On the other side of the mountain, you can find the Kora zone which is much bigger than Irumafimpa. Whereas Irumafimpa contains just 1.1 million tonnes, Kora/Eutompi’s resource estimate contains an impressive 4.5 million tonnes of rock. Yes, the gold grade is lower (at 7.1-7.2 g/t), but this is being compensated by the copper grade, which is 7 times higher than at Irumafimpa. Based on the location of Kora and Eutompi, it would make sense for K92 Mining to try to reach these zones through the construction of an underground ramp to reach these zones. We would like to emphasize Barrick already started this underground drive and K92 will look to continue this to reach the Kora deposit. Along the way, the company will drill from underground setups, which looks very promising, as the entire area between Irumafimpa and Kora has never been drilled before.

Exploration will continue at Kora with the goal to expand its current Inferred Resource
Exploration will continue at Kora with the goal to expand its current Inferred Resource

We are currently getting our hands on some production cost related data from the Barrick-period, and will try to build an economic model in a next report but our first indications are pointing in the direction of an all-in sustaining cost of US$750 per ounce, net of by-product credits and based on an annual production rate of 170,000 tonnes for a gold production of 45,000 ounces. Keep in mind this is based on Barrick’s production cost and we would expect K92 Mining to implement more efficient structures and find other ways to save cash. Also note this is an average based on the total resource estimate; at Irumafimpa the gold production will be higher, whilst it will be lower at Kora (where the value of the by-products will be higher).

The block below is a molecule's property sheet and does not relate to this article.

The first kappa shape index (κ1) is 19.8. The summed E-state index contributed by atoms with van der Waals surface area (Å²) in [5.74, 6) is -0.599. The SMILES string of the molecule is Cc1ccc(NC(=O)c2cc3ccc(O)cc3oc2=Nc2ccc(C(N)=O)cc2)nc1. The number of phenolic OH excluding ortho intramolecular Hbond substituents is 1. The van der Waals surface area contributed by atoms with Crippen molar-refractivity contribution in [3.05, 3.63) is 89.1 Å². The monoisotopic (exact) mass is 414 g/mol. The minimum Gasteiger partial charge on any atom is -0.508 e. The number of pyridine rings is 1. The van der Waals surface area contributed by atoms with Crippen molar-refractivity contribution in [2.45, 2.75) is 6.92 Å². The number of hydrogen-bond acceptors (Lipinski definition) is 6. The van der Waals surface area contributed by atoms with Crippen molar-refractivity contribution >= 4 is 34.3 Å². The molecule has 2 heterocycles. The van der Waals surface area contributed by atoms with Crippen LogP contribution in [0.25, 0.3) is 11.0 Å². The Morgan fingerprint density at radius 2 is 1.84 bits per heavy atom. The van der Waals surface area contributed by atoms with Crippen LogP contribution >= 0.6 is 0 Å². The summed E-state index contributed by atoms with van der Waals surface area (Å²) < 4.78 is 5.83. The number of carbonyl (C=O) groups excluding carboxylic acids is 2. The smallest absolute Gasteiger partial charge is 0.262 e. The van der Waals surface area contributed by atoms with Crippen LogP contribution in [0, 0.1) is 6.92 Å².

The acquisition terms

The total price tag of the acquisition is $2M cash + milestone payments, which, technically could be as much as $60M over time but if you have a closer look you can really see how the final terms are definitely working in K92’s advantage. The initial payment was just $2M (and this has already been paid), and the remaining $60M will only be due if K92 has a big discovery, moves ounces from inferred to indicated, or produces 1M ounces over a 10 year period.

According to the purchase agreement, K92 Mining will be required to pay an additional $20M per additional million ounce gold-equivalent that will either have been added to the measured and indicated resource categories, or have been mined. The maximal additional payments are capped at $60M after having found and/or mined 3 million gold-equivalent ounces and have a term of 10 years. So whilst it’s not impossible K92 will find much more gold on the property, the company’s agreement provides it with several options to minimize future payments to Barrick.

Aerial view of Process-Plant, Tailings Storage Facility and Accommodation Camp (circa-2009)
Aerial view of Process-Plant, Tailings Storage Facility and Accommodation Camp (circa-2009)


Kainantu Operation Site Circa 2012: Mill, Processing Plan & Offices
Kainantu Operation Site Circa 2012: Mill, Processing Plan & Offices

There’s no need to prove up 3 million gold-equivalent ounces. Right now, the mill has a capacity of 170,000 tonnes per year (approximately 500 tonnes per day), so if K92 doesn’t increase the capacity of the mill, it would only need to outline 1.7 million tonnes of ore it could process. Some of that ore will indeed be part of the measured and indicated categories, but there’s nothing preventing K92 to aim to produce gold from the inferred categories. It’s not unlikely K92 Mining might be ‘on the hook’ for the first payment of $20M after finding/producing an additional 1 million gold-equivalent ounces, but we are pretty certain the final 2 milestone payments will never have to be paid to Barrick Gold.

What kind of impact will the streaming deal have on the cash flows?